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середа, 23 листопада 2011 р.

Learn the truth about your food: new iPhone app can help

You're late for class and you want to grab something healthy on your way out the door.

Preparing anything will take too long so you open your cabinet and grab a Special K cereal bar.

Healthy, right?

Wrong, at least according to the new iPhone application Fooducate.

Fooducate is an app created by Hemi Weingarten, a high technology executive and father of three who found it difficult to make rational decisions about what to feed his family.

Weingarten decided to do a little research on health and nutrition and he, along with a team of parents, dieticians and technologists, created a take anywhere, personal grocery advisor for people and their families.

The application allows people to scan the barcode of a product and then shows them its food grade, the number of calories and the percentage of people who like the item.

Fooducate tells people what is misleading about the product and lets them see alternate choices as well as compare their item with another item they may want.

It lets people see the information manufacturers don't want them to notice.

"We want people to make food choices based on full disclosure," Weingarten said. "The more people know, the better food they will eat, the more the food industry will make an effort to improve."

The fooducate system is graded on a system that looks at the products' nutrients, ingredients, category and processing.

The lowest grade a product can receive is a D, and the highest is an A.

That Special K bar mentioned earlier received a D on the Fooducate app.

The app advises consumers that the bar contains trans-fats, even if the label says zero; it is not 100 percent whole grain; there are 2.5 teaspoons of sugars per serving; and only a tiny amount of real fruit.

When asked to see some alternate products the app lists a Strawberry Crunch PowerBar as a much better option, a B+ on the grade list, even with its 240 calories per serving.

Shelley Smyth, a nutritionist and consultant at Medi Weightloss Clinic, has not used the app herself but read about it the other day and is interested to see what all it can do.

"I think if [Fooducate] can be accurate it would be awesome, but I think it would be difficult for something like that to be 100 percent accurate," she said.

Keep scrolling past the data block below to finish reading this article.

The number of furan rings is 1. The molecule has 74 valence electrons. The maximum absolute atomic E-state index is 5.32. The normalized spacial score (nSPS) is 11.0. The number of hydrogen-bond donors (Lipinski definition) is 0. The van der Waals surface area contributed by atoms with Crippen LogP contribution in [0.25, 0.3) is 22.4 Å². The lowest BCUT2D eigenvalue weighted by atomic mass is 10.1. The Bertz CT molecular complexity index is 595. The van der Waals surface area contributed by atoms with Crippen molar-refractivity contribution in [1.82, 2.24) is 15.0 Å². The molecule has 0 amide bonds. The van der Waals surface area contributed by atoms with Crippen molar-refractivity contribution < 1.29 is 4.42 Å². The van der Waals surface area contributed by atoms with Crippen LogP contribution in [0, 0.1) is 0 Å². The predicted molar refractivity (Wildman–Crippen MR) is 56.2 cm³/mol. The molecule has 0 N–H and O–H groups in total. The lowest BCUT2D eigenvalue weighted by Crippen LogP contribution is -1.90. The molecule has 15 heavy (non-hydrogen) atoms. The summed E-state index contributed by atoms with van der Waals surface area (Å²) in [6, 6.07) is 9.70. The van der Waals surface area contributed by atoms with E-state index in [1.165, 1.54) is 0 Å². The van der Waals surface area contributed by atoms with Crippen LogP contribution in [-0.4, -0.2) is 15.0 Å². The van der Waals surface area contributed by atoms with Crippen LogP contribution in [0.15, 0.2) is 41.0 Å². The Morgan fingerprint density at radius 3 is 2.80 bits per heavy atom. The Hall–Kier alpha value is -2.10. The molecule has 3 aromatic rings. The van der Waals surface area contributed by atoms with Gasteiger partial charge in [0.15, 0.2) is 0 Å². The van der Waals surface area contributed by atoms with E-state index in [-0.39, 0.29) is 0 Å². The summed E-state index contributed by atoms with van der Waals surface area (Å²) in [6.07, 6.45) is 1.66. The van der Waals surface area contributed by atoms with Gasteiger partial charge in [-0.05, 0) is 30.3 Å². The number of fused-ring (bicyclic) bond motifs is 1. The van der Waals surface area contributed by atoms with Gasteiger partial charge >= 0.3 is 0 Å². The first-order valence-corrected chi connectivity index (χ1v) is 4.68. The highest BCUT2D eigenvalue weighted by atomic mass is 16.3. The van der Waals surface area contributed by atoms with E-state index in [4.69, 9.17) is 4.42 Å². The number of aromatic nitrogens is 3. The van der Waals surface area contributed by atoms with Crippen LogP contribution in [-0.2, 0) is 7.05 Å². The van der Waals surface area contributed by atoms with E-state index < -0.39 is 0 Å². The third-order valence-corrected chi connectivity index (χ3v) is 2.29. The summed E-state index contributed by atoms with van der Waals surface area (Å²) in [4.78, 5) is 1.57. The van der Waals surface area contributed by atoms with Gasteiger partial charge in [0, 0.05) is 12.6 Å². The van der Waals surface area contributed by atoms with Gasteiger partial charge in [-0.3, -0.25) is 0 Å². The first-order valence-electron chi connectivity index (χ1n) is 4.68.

College students, especially freshmen who are away from home for the first time, may find it difficult to pick out packaged foods that contain the best nutrition.

Fooducate is a way to help people choose items that are healthy, and provide better options for their favorite, not so healthy, items.

"I think [Fooducate] would be really helpful," Catherine Leslie, a freshman at SMU, said. "For me I would probably use it for foods, like boxed foods, or if I had a sweet tooth I would use it on foods that are not as good for me to find the best one."

The Fooducate website has a blog that posts information daily on new nutrition imposters and other nutritional news.

The blog was designed to provide people with tips and tricks to help make anyone a better shopper of nutritional food.

Fooducate was created to help people learn the truth about food products and Weingarten says that he has received a lot of positive feedback.

"People can't believe that their cereal is 40 percent sugar by weight, or that their mac n' cheese is colored with yellow number five, a synthetic carcinogenic dye," he said. "It opens their eyes to what's really in their food."

The app was originally created for the iPhone, but now works on the iPod touch, iPad and Android OS version 2.2 and up.

The application is not funded by any food manufacturers, supplement companies, diets or any other diet pills.
Read also
http://www.worldofrenewables.com/connect/articles/entry/The-Respected-Three-System-Registry-Fixers
http://krishnajillayouth.com/portal/articles/entry/3-Best-Reg-Scanners

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